The credit crunch has reached crisis proportions for small businesses in Colorado. A longtime business consultant told NewsHour producer Terry Rubin and me that this is the worst business climate he’s seen in more than thirty years.
Take Barbara Kantor, as one example. She moved to Boulder two years ago after running a successful fashion design business in Southern California. Looking for a change, she set up a new corporation to manufacture and sell “Pop Bands” — highly reflective plastic bands that can be snapped around pedestrians’ arms and legs so motorists can see them at night. She also markets reflective dog collars and leashes. The products are popular, and demand started to build.
Like most small businesses (and large ones, for that matter), she depends on loans to pay the factory and maintain inventory. But when the recession hit, her sources of capital began to dry up. She cut costs, giving up her office space to work out of her home. Her living room is now her office and mail room, with stacks of boxes lining the walls. Inventory is stored in a public storage complex that’s 45 minutes down the road. She transports it there in her own car. We shot video of her one frigid night, stacking and tracking boxes in the unheated garage-like space, pulling items for shipment. She’d like to have more merchandise on hand, but last week her bank cut her line of credit by 90 percent.
Collin Shattuck is another example. He has four stores that sell motor scooters in the Denver metro area. A year ago, when gas prices were high, he couldn’t keep them in stock. But when gas prices fell, he found himself with a lot of unsold inventory. The showroom floor of his Englewood store is jammed with brightly colored, highly fuel efficient scooters that he can’t sell right now. He approached the bank he’d been doing business with for ten years about getting a Small Business Administration-guaranteed loan, but the banker, who is his personal friend, told him that filling out an application was a waste of time. He has since had to lay off several employees and is wondering if he can survive long enough for the recession to end. Don Childears, the president of the Colorado Banker’s Association, told us local banks aren’t loaning because they’re getting conflicting signals from the government. He says the White House and Congress are pressuring banks to loan more money, but that federal regulatory agencies are telling them not to make these kinds of loans. You can watch an excerpt of that interview here:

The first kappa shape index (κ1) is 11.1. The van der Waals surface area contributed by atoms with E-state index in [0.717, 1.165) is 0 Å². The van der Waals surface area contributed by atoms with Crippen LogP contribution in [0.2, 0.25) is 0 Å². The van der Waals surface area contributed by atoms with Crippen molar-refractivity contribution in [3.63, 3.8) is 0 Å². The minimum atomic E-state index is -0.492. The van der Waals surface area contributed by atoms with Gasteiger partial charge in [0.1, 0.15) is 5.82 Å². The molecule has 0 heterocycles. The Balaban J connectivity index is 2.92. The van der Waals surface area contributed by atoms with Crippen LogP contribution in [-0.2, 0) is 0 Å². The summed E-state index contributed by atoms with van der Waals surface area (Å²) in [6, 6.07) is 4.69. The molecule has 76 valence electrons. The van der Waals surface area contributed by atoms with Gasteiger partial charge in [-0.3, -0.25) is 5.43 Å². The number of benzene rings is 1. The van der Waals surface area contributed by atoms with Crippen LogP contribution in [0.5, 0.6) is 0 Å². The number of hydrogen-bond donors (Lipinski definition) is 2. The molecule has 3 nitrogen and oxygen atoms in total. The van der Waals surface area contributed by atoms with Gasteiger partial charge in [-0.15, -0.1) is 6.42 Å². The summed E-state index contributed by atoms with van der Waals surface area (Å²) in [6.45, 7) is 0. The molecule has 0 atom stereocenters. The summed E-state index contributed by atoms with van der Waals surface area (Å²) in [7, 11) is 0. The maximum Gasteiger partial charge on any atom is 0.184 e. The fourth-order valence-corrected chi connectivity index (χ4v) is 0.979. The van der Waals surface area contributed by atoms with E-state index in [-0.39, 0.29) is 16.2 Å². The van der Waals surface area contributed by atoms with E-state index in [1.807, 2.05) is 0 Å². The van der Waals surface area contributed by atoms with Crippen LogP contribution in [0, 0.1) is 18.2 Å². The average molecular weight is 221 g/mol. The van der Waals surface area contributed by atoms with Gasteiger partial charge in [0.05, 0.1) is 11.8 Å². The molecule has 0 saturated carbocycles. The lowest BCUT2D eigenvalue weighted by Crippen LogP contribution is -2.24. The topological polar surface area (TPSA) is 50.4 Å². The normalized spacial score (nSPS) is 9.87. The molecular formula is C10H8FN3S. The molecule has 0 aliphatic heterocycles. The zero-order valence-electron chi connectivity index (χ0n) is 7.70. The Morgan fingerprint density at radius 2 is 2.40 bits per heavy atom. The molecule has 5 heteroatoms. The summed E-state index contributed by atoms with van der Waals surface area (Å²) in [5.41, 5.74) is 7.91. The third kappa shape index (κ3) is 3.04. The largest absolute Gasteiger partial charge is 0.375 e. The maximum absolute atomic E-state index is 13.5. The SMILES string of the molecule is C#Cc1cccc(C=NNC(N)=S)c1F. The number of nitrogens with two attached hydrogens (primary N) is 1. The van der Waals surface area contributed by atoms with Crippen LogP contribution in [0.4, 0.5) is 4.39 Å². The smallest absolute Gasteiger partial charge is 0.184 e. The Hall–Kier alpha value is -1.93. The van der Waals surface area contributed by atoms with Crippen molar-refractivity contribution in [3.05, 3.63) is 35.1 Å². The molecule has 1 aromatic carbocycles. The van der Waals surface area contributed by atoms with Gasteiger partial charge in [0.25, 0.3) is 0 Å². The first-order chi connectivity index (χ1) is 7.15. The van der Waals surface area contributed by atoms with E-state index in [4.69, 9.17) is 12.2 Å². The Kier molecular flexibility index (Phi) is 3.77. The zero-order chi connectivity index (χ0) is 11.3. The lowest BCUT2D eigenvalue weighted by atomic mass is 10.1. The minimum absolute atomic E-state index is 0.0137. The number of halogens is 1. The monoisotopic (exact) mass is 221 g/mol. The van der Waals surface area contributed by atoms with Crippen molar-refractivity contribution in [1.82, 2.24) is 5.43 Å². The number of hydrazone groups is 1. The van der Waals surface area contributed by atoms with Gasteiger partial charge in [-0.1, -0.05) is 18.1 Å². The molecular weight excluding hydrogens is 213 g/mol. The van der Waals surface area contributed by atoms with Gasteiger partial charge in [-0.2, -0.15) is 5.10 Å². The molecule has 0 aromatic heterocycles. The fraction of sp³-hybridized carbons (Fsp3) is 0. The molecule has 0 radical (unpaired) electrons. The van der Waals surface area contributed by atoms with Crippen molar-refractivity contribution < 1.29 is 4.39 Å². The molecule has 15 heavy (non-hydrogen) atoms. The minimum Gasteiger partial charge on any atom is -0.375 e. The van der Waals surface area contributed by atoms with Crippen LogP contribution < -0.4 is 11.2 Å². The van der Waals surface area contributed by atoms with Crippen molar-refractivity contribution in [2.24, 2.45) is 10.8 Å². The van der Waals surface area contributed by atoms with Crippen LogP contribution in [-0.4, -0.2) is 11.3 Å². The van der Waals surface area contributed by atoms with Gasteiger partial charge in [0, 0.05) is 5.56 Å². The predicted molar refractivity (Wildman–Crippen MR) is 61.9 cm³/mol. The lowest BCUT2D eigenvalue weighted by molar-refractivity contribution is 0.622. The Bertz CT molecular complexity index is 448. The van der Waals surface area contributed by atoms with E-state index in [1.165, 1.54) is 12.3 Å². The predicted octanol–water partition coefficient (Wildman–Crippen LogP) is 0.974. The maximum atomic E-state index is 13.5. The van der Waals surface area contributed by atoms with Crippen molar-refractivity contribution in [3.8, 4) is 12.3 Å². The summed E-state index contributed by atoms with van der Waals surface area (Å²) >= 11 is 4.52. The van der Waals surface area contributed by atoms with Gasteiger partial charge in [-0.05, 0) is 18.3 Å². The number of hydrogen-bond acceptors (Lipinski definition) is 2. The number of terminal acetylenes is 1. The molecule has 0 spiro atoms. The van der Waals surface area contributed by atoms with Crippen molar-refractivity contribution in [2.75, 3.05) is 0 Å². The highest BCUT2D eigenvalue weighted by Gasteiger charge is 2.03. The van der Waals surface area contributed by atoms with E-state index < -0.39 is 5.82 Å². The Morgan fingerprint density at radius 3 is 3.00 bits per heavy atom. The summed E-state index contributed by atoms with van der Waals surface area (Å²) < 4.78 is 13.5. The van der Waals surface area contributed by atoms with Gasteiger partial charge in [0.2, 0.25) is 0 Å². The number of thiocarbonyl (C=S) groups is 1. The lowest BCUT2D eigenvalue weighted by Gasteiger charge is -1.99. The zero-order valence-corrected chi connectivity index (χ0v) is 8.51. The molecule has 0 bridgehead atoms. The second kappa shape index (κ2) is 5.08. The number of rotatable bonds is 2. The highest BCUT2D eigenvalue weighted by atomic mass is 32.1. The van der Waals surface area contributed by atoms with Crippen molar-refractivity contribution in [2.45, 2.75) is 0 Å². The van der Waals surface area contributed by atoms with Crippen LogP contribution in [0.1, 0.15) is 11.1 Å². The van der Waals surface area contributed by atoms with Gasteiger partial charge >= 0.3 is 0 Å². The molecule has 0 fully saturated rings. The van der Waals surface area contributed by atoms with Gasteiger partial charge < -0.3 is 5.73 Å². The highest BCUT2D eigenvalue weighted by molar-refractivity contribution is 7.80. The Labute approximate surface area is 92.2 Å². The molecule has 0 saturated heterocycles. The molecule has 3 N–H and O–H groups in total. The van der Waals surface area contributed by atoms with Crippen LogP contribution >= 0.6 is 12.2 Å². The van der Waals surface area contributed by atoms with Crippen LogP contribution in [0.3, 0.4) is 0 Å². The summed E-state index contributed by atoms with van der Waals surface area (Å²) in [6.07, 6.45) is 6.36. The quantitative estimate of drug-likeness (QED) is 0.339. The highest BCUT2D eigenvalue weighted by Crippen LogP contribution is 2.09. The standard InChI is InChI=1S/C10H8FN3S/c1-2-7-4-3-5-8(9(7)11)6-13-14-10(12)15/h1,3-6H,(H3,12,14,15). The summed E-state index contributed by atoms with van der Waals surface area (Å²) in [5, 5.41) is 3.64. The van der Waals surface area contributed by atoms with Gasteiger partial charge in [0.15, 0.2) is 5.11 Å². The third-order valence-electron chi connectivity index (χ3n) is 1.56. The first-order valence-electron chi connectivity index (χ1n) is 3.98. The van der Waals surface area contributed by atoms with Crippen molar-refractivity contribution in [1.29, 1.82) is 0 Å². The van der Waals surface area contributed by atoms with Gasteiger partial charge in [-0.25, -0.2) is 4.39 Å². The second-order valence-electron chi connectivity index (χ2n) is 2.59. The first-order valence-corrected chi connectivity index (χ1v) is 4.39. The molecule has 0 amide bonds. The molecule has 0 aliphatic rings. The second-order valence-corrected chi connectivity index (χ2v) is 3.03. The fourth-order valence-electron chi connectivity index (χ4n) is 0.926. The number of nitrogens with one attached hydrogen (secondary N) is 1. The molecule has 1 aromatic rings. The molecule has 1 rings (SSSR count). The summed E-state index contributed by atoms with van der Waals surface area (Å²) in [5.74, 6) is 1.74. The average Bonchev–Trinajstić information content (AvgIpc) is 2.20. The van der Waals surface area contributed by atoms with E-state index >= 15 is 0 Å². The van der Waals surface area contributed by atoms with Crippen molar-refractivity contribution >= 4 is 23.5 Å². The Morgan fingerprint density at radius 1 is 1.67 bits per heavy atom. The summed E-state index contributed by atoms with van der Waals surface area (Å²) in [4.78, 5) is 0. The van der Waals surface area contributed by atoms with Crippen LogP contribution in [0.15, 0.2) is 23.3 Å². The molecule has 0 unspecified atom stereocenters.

When we asked SBA Administrator Karen Mills about that, she told us her agency has “gotten $16 billion dollars into the hands of small business so far,” and says the guaranteed loan programs are a success. We also talked to Ken Coors, a retired Colorado businessman who now counsels small business owners in the area, about the problem:
On Monday, President Obama meets with executives of the country’s 12 largest banks in which the administration is expected to press the industry to increase lending, especially to small businesses. And you can see more on our story about small businesses on Monday night’s PBS NewsHour broadcast. *With video contributions from Terry Rubin.*